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EU sanctions on Russian individuals unlikely to last long — French senator

Sanctions against Russian individuals hinder dialogue, according to Christophe-Andre Frassa

MOSCOW, January 15. /TASS/. The European Union’s sanctions against Russian individuals cannot last long as they are counterproductive, head of the French Senate Committee for the European Affairs Christophe-Andre Frassa said at a meeting with Chairman of the Russian Federation Council (upper house of parliament) Committee for Foreign Affairs Konstantin Kosachev on Monday.

"I don’t think that sanctions on Russian individuals will last long," Frassa said. According to him, if such measures do not produce results, they "become counterproductive."

"I have many times told the European and Russia media that sanctions against Russian individuals hinder dialogue," the French senator went on to say. "The situation would be right if these people could sit at the negotiating table and discuss the development of relations between Russia and the European Union," he added.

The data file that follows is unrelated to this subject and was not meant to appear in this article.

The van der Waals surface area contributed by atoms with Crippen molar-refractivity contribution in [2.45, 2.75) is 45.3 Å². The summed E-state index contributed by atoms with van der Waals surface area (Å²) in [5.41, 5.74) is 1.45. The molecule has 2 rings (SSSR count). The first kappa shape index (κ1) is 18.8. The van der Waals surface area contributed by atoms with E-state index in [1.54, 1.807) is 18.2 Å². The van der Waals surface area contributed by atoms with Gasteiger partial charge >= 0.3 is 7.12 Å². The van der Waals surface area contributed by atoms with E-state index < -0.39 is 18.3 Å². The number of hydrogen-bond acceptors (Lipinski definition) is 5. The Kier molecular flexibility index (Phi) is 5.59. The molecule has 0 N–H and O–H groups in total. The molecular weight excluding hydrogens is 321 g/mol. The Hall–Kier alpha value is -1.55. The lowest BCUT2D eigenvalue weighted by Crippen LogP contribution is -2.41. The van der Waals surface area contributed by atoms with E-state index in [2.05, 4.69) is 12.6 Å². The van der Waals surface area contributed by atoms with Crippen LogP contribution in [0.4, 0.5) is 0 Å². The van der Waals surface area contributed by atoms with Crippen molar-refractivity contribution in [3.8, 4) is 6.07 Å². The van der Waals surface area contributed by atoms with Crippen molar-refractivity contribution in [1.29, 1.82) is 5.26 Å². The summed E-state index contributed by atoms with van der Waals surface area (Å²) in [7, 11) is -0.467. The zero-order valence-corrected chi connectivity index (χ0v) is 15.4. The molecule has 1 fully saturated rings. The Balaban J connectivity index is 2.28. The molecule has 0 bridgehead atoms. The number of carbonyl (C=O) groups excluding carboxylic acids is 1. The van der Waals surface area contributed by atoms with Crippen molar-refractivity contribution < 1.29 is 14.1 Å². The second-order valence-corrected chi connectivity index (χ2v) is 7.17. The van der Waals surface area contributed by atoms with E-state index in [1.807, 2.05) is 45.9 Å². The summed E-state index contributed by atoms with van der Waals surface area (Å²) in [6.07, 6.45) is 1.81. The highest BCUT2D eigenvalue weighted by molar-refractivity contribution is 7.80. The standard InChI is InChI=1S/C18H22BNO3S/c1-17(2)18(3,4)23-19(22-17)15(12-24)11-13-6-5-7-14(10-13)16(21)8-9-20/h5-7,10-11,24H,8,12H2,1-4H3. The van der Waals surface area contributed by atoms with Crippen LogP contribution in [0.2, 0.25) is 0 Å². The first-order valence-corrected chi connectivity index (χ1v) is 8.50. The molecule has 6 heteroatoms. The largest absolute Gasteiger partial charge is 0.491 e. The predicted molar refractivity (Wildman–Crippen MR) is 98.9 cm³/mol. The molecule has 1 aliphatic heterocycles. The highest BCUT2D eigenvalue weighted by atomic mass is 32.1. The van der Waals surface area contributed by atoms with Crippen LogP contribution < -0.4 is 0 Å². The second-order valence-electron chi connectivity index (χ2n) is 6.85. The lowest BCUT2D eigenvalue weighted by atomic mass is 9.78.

"Unfortunately, this point of view is shared by few people, there are not many of us who think so. But I will say that every time it is useful to promote this view," Frassa concluded.

Yves Pozzo di Borgo, the president of France’s Jean Lecanuet Institute, the former deputy chair of the Senate Committee for the European Affairs, a member of the Senate Committee for Foreign Affairs, Defense and Armed Forces, also attended the meeting. He handed a report over to Kosachev, which is dedicated to relations between the European Union and Russia. "I hope that it will prove interesting to you," Pozzo di Borgo said.

In 2014, the European Union imposed sanctions on Moscow over the situation in Ukraine and Crimea’s reunification with Russia. Visa waiver negotiations and talks on a new cooperation agreement were suspended. Some Russian officials were barred from entering EU counties, their assets were frozen. Besides, trade, financial and military restrictions were also introduced. A total of 151 individuals and 37 companies were blacklisted. Sanctions have been repeatedly extended and expanded.